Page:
“As soon as there was this air of ickiness around me everybody dropped out,” he said.

“It was just such a kick in the groin because the record was so good, I thought.

“If it was one of those things where I put out a record every year [it would be fine], but I had put so much into it.  

“Nobody’s going to play this record on the radio now, so as far as it being a monetary success for me, I’ve waved bye-bye to that a long time ago, but as far of the achievement as a piece of work, I still think it’s pretty darn good.

“It’s pretty much how I wanted it, and I’m glad it seems to be the kind of record that people are picking up on slowly.”

Despite his inability to tour How to Die In The North in the UK Christinzio was still able to do so in the US and Europe, alternating between Philadelphia and Paris as home bases.

Christinzio explained that initially he ‘vehemently disliked’ living in Paris, a period he candidly refers to as ‘a lot of time in Pigalle getting weird’.

“I was feeling really self-loathing and all I wanted to do was drink myself to death,” he said.

“I hated everything about the world and just felt like everybody I met didn’t have those feelings.

“Even the really miserable French dudes I was trying to commiserate seemed to really, really like themselves, whereas I give maximum effort to hating myself!

“We didn’t gel initially but then, like most cases and things with my life, I realized that I was being a douchebag and started treating people like human beings and all was well.”

Christinzio had a more wholesome winter visiting his family in the woods of New Jersey, spending time splitting wood, hauling stuff across the snow and playing with the family dog.

Most importantly, with his parents out at work, he found time to sit down at the piano earlier in the day rather than his usual writing process when living alone, which he describes as procrastinating, going out and returning at 4.30 in the morning smashed out of his mind.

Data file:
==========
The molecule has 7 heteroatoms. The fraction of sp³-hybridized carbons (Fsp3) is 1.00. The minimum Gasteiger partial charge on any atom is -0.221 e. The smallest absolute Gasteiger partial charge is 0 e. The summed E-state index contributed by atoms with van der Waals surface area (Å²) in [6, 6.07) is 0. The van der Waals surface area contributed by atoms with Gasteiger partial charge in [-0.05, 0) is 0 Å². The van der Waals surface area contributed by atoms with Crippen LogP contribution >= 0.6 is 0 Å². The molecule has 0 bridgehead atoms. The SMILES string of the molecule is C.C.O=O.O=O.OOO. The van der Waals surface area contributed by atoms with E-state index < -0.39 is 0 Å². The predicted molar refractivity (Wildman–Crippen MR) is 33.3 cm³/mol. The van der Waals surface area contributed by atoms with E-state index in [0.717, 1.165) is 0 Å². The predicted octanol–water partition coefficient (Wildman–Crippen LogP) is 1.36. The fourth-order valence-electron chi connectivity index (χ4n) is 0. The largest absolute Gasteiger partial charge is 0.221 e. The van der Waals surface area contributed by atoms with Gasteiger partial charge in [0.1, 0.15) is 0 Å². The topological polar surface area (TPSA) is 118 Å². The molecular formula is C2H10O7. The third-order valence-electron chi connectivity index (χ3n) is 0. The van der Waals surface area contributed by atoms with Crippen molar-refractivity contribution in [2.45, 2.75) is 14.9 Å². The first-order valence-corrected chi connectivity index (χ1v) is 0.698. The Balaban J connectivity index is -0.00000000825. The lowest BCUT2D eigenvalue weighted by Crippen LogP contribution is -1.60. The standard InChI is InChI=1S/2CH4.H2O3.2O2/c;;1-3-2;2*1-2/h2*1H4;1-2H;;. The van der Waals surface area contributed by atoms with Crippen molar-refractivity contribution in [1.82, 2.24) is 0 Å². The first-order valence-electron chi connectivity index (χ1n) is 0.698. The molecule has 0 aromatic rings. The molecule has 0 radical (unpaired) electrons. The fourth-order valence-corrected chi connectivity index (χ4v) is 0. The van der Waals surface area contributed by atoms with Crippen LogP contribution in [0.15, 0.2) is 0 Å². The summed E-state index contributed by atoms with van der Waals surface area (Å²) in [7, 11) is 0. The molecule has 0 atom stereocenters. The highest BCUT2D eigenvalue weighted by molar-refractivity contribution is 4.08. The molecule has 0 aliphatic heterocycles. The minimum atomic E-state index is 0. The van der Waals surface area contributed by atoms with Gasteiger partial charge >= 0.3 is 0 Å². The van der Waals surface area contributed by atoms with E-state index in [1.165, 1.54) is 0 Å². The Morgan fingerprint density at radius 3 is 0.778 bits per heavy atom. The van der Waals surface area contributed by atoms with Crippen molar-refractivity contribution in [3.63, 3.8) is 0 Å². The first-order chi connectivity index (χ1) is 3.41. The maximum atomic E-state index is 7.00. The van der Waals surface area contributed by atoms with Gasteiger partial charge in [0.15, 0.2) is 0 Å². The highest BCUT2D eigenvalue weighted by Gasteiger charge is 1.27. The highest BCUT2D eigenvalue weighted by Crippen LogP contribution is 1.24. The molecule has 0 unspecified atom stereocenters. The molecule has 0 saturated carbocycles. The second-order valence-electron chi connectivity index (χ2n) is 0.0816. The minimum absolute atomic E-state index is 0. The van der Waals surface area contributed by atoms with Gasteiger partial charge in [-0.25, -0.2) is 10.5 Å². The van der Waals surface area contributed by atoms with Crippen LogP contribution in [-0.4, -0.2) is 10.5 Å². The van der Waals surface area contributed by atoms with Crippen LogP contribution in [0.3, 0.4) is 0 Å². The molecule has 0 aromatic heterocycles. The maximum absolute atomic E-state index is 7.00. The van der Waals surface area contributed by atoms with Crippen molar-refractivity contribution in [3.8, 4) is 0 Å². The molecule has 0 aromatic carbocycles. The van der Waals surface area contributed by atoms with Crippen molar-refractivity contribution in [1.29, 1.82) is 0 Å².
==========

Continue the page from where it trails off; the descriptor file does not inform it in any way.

“I need to be doing a lot less of the hard living, I think,” he admitted.

“Obviously it’s great to see everybody but I came in through immigration this time thinking ‘straight and narrow, do everything right, put your nose down, get to work’ and that night I’m lying in the back of some pub like ‘oh, it’s starting again!’”

Christinzio was happy with the songs that survived his rigorous cutting process and happily reports that he has managed to complete a new record which the band have started rehearsing. 

“Now the goal is to record it legally, release it legally and tour it legally and hopefully win some sort of Grammy or something.” he joked.

Having returned to the UK five hours after he was legally allowed and reunited with his band and fiancée, Christinzio is now feeling much more relaxed despite everything still seeming ‘eerily calm’.

Christinzio’s determination to succeed is clear, firstly in overcoming his reputation as ‘BC Cancelled’ by actually turning up to the Band on the Wall show on April 22, and more long-term by leaving a genuine mark on Manchester’s music scene.

However, he remains playfully skeptical of his chances.

“I’m going to try to start enjoying being a musician more and being in a scene, as much as I hate all of that stuff,” he said.

“Whatever I’ve been doing for the last 36 years I need to start doing the opposite of that.

“I owe this city a lot, so anything I can do to give back to it and be more a part of it I’m certainly going to try to do.

“Until probably tomorrow when I change my mind.”

Image courtesy of Reversion Music, via YouTube, with thanks